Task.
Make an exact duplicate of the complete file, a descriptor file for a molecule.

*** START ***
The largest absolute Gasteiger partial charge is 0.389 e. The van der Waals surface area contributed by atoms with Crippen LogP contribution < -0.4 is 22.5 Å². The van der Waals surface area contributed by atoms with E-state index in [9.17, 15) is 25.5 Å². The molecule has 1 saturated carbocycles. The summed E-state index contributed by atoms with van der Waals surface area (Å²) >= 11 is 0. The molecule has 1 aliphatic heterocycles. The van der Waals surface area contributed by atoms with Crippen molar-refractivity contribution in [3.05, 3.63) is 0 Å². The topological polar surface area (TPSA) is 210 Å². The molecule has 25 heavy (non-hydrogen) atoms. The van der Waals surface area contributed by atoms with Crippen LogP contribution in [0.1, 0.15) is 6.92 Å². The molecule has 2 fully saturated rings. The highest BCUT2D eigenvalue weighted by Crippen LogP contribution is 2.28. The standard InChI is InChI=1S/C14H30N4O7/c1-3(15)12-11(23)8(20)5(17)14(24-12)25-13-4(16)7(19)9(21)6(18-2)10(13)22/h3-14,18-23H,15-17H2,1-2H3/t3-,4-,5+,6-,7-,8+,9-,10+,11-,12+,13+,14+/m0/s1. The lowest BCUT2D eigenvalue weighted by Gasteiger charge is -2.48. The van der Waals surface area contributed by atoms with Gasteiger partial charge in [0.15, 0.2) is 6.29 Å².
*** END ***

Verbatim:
The largest absolute Gasteiger partial charge is 0.389 e. The van der Waals surface area contributed by atoms with Crippen LogP contribution < -0.4 is 22.5 Å². The van der Waals surface area contributed by atoms with E-state index in [9.17, 15) is 25.5 Å². The molecule has 1 saturated carbocycles. The summed E-state index contributed by atoms with van der Waals surface area (Å²) >= 11 is 0. The molecule has 1 aliphatic heterocycles. The van der Waals surface area contributed by atoms with Crippen molar-refractivity contribution in [3.05, 3.63) is 0 Å². The topological polar surface area (TPSA) is 210 Å². The molecule has 25 heavy (non-hydrogen) atoms. The van der Waals surface area contributed by atoms with Crippen LogP contribution in [0.1, 0.15) is 6.92 Å². The molecule has 2 fully saturated rings. The highest BCUT2D eigenvalue weighted by Crippen LogP contribution is 2.28. The standard InChI is InChI=1S/C14H30N4O7/c1-3(15)12-11(23)8(20)5(17)14(24-12)25-13-4(16)7(19)9(21)6(18-2)10(13)22/h3-14,18-23H,15-17H2,1-2H3/t3-,4-,5+,6-,7-,8+,9-,10+,11-,12+,13+,14+/m0/s1. The lowest BCUT2D eigenvalue weighted by Gasteiger charge is -2.48. The van der Waals surface area contributed by atoms with Gasteiger partial charge in [0.15, 0.2) is 6.29 Å².